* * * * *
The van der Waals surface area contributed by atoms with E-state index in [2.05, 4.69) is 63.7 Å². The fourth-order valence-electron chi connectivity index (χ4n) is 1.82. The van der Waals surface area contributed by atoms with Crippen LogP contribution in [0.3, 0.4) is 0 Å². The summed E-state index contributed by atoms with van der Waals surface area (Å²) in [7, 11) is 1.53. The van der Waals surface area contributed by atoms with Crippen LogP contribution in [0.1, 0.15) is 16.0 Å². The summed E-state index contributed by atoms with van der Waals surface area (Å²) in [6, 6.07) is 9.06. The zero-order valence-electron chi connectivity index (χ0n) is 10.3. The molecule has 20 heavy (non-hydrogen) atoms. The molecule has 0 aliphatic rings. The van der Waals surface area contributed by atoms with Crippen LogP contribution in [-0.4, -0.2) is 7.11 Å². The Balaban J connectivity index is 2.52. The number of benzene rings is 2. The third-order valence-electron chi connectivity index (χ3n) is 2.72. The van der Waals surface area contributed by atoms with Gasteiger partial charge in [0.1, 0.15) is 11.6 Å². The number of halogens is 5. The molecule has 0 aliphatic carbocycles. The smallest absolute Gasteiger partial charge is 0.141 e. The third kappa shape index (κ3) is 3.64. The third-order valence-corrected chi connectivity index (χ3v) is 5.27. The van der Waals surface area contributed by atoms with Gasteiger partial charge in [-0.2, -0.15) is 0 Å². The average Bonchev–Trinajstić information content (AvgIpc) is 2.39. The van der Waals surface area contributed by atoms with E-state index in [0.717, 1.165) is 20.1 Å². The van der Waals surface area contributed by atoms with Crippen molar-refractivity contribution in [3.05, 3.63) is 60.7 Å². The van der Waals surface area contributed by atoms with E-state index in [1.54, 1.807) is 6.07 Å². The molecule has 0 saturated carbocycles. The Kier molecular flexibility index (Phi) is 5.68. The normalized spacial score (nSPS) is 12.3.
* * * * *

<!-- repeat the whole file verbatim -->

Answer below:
The van der Waals surface area contributed by atoms with E-state index in [2.05, 4.69) is 63.7 Å². The fourth-order valence-electron chi connectivity index (χ4n) is 1.82. The van der Waals surface area contributed by atoms with Crippen LogP contribution in [0.3, 0.4) is 0 Å². The summed E-state index contributed by atoms with van der Waals surface area (Å²) in [7, 11) is 1.53. The van der Waals surface area contributed by atoms with Crippen LogP contribution in [0.1, 0.15) is 16.0 Å². The summed E-state index contributed by atoms with van der Waals surface area (Å²) in [6, 6.07) is 9.06. The zero-order valence-electron chi connectivity index (χ0n) is 10.3. The molecule has 20 heavy (non-hydrogen) atoms. The molecule has 0 aliphatic rings. The van der Waals surface area contributed by atoms with Crippen LogP contribution in [-0.4, -0.2) is 7.11 Å². The Balaban J connectivity index is 2.52. The number of benzene rings is 2. The third-order valence-electron chi connectivity index (χ3n) is 2.72. The van der Waals surface area contributed by atoms with Gasteiger partial charge in [0.1, 0.15) is 11.6 Å². The number of halogens is 5. The molecule has 0 aliphatic carbocycles. The smallest absolute Gasteiger partial charge is 0.141 e. The third kappa shape index (κ3) is 3.64. The third-order valence-corrected chi connectivity index (χ3v) is 5.27. The van der Waals surface area contributed by atoms with Gasteiger partial charge in [-0.2, -0.15) is 0 Å². The average Bonchev–Trinajstić information content (AvgIpc) is 2.39. The van der Waals surface area contributed by atoms with E-state index in [0.717, 1.165) is 20.1 Å². The van der Waals surface area contributed by atoms with Crippen molar-refractivity contribution in [3.05, 3.63) is 60.7 Å². The van der Waals surface area contributed by atoms with E-state index in [1.54, 1.807) is 6.07 Å². The molecule has 0 saturated carbocycles. The Kier molecular flexibility index (Phi) is 5.68. The normalized spacial score (nSPS) is 12.3.